May 2013, Vol. 5, No.25

Operator essentials

What every operator should know about sanitary sewer overflows

Jose Rodrigues and James Mcpherson

Click here to download a PDF of this article .  

  

Knowledge  

Principle  

Practical considerations  

Sanitary sewer overflows (SSOs) 

An SSO is any overflow, spill, release, discharge, or diversion of untreated or partially treated wastewater from a sanitary sewer system. SSOs often contain high levels of suspended solids, pathogenic organisms, toxic pollutants, nutrients, oil, and grease. SSOs pollute surface waters and groundwaters, threaten public health, adversely affect aquatic life, and impair the recreational use and aesthetic enjoyment of surface waters. Typical consequences of SSOs include closures of beaches and other recreational areas, inundated properties, and polluted rivers and streams. 

Check with your state’s environmental protection agency or water resource board for any updated requirements. 

Reporting/documentation 

Take pictures and compile an SSO report that includes a clear chronology and description of events and actions taken. 

  

This report is incorporated into the SSO event record for data capture and trend tracking. The report also should include a spill-volume estimation worksheet and any service requests or other field documentation. 

Ensure that all required documentation forms are available on all response vehicles. 

SSO estimation — measured volume method 

The volume of many small SSOs that have been contained can be estimated using this method. The shape, dimensions, and depth of the contained wastewater are needed. The shape and dimensions are used to calculate the area of the SSO, and the depth is used to calculate volume.  

Use geometric shapes (e.g., rectangles, circles, triangles, etc.) when determining the size of the spill. 

  

  

  

  

  

  

  

  

  

  

SSO estimation — duration and flow rate method 

Calculating the volume of larger SSOs, where it is difficult or impossible to measure the area and depth of the collected water, requires a different approach. In this method, separate estimates are made of the duration of the SSO and the flow rate. This method can be used only when an overflow is observed in progress.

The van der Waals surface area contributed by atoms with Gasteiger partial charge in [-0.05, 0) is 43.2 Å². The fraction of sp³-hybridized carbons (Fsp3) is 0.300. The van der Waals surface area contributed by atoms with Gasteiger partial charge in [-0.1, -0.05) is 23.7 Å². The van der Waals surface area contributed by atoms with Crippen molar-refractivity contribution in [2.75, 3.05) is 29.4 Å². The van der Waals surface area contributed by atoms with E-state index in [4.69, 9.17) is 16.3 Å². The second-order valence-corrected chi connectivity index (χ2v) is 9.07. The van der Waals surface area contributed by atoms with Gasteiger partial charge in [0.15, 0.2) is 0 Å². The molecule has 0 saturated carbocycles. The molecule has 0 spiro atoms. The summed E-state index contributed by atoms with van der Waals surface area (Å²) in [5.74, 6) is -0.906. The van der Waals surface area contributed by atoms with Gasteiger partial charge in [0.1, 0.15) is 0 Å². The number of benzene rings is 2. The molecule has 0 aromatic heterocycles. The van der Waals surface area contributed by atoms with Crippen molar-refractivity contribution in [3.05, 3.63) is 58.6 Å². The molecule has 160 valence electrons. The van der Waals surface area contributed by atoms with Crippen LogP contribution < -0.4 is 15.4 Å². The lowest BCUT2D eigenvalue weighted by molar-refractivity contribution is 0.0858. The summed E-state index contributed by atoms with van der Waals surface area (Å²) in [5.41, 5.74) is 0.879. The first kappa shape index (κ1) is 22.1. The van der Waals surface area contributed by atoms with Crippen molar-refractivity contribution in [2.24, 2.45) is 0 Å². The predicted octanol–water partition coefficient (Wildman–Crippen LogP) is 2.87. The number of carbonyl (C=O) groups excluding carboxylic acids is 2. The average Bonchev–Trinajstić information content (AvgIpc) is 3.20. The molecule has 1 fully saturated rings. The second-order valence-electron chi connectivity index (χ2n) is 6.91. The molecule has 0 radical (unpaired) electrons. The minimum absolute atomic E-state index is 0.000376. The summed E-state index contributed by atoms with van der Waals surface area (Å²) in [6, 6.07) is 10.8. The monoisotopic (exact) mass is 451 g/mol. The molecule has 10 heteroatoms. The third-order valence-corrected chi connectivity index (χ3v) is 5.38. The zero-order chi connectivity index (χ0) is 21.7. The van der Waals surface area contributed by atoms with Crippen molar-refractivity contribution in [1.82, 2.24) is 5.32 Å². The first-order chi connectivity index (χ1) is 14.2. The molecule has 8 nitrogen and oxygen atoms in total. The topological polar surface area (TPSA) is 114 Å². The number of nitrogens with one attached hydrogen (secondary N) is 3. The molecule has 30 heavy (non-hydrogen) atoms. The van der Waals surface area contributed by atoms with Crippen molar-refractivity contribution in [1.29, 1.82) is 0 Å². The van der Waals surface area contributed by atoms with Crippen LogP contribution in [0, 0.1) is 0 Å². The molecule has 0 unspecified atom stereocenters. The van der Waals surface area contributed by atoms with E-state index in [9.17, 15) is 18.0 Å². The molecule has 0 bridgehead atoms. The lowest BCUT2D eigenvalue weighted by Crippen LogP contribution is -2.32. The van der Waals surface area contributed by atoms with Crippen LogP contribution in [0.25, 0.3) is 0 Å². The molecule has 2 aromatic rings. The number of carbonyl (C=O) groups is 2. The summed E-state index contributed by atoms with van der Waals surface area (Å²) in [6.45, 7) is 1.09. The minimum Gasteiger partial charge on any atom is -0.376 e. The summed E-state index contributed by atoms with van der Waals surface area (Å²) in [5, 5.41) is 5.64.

Agencies should develop handouts that show pictures of how different flow rates look pouring from the style of manhole lids in use in the area. 

SSO estimation — eyeball method 

To use this method, imagine the amount of water that would spill from a jug, bucket, or barrel. A jug contains 3.8 L (1 gal), a bucket contains 19 L (5 gal), and a barrel contains 209 L (55 gal). 

  

If the SSO is larger than 209 L (55 gal), try to break the standing water into barrels and then multiply by 209 L (55 gal). This method is useful for contained SSOs up to approximately 760 L (200 gal).  

Agencies should train employees on the visual difference in spills ranging between 3.8 and 209 L (1 and 55 gal). 

Secure SSOs from the public 

To secure an SSO area, install barricades, cones, or lighted barricades to keep the public out of the area. 

  

If the SSO enters surface waters, signs may have to be posted prohibiting the public from water contact. 

  

Cordon-off the area with caution tape. 

Advise any unauthorized people to shower or seek medical attention if they were exposed to any significant amount of wastewater. 

Containment 

Containing an SSO may include but is not limited to the following actions: 

          Plug any catch-basin outlets, or use rubber mats to cover
   the catch-basin inlet.
 

          Use sandbags or other containment barriers. 

          Excavate to establish containment, if necessary. 

          Initiate containment in downstream storm drains, and plug the
   downstream storm drain outlet to capture SSO.
 

          Install air plugs on storm lines, whenever possible, to contain
   the SSO.
 

          Use a vacuum truck to assist in containment. 

Ensure that responders wear proper personal protective equipment. 

  

Ensure that all equipment and tools can be accessed easily by employees. 

Cleanup 

SSO sites must be thoroughly cleaned after a spill so that no identifiable residue remains. Solids and debris must be collected and disposed of properly. 

  

Actions that should be taken may include the following: 

Apply absorbent material. 

Remove contaminated soil and used absorbent. 

Flush the SSO site with fresh water. 

Recover as much of the SSO as possible and return it
   to the sanitary sewer.
 

  

Dispose of all wash-down water into the sanitary sewer. 

Ensure that containment is not compromised during cleanup. 


 

Jose Rodrigues is a collections systems worker II, and James Mcpherson is the technical training coordinator at the Union Sanitary District in Union City, Calif.